On 13 August 2012, an Ilyushin IL76 freighter overran landing runway 11 at St John's at 40 knots. The Investigation established that although a stabilised approach had been flown, the aircraft had been allowed to float in the presence of a significant tail wind component and had not finally touched down until half way along the 2590 metre long runway. It was also found that reverse thrust had then not been fully utilised and that cross connection of the brake lines had meant that the anti skid pressure release system worked in reverse sense, thus reducing braking effectiveness.

On 21 March 2001 an Airbus A320-200, operated by Lufthansa, experienced a flight controls malfunctions shortly after take-off which resulted in loss of control and subsequent near terrain impact. The uncontrolled roll, due to the malfunction of the pilot flying's sidestick, was recovered by the other pilot and the aircraft safely returned to land in Frankfurt without further incident.

Engine Compressor Washing

On 28 February 2019, an Airbus A320 abandoned takeoff from Exeter when fight deck fumes/smoke accompanied thrust applied against the brakes. When informed of similar conditions in the cabin, the Captain ordered an emergency evacuation. Some passengers using the overwing exits re-entered the cabin after becoming confused as to how to leave the wing. The Investigation attributed the fumes to an incorrectly-performed engine compressor wash arising in a context of poorly-managed maintenance and concluded that guidance on overwing exit use had been inadequate and that the 1.8 metre certification height limit for exits without evacuation slides should be reduced.

On 3 October 2015, an Airbus A320 which had just taken off from Dublin experienced fumes from the air conditioning system in both flight deck and cabin. A 'PAN' was declared and the aircraft returned with both pilots making precautionary use of their oxygen masks. The Investigation found that routine engine pressure washes carried out prior to departure have been incorrectly performed and a contaminant was introduced into the bleed air supply to the air conditioning system as a result. The context for the error was found to be the absence of any engine wash procedure training for the Operator's engineers.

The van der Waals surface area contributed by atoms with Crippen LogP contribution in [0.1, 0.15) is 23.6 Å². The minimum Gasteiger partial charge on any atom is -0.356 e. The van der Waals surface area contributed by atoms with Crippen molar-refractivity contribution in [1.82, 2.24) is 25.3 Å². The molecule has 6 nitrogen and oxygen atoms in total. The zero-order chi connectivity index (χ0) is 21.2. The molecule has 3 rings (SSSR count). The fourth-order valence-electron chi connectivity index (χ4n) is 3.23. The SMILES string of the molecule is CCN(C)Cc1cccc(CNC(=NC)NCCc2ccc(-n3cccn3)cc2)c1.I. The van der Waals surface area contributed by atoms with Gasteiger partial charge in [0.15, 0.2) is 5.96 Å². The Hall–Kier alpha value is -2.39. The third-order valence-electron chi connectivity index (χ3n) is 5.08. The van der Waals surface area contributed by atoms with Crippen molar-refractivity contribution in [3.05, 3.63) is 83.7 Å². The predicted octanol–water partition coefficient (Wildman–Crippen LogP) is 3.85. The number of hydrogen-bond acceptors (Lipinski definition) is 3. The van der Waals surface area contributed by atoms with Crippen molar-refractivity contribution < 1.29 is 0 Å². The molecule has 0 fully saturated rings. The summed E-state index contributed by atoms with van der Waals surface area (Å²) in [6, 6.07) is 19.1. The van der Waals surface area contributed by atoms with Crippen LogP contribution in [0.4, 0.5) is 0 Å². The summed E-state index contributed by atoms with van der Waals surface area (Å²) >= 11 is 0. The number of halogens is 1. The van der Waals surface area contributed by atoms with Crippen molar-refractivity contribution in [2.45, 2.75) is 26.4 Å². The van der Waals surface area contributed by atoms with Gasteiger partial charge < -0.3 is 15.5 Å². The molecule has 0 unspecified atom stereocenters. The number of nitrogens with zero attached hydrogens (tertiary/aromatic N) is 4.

On 9 September 2012, the crew of a DHC8-300 climbing out of Abu Dhabi declared a PAN and returned after visual evidence of the right engine overheating were seen from the passenger cabin. The Investigation found that the observed signs of engine distress were due to hot gas exiting through the cavity left by non-replacement of one of the two sets of igniters on the engine after a pressure wash carried out overnight prior to the flight and that the left engine was similarly affected. The context for the error was identified as a dysfunctional maintenance organisation at the Operator.

On 5 July 2006, during daytime, a Boeing 737-500, operated by Air Nippon Co., Ltd. took off from Fukuoka Airport as All Nippon Airways scheduled flight 2142. At about 08:10, while flying at 37,000 ft approximately 60 nm southeast of Kushimoto VORTAC, a cabin depressurization warning was displayed and the oxygen masks in the cabin were automatically deployed. The aircraft made an emergency descent and, at 09:09, landed on Chubu International Airport.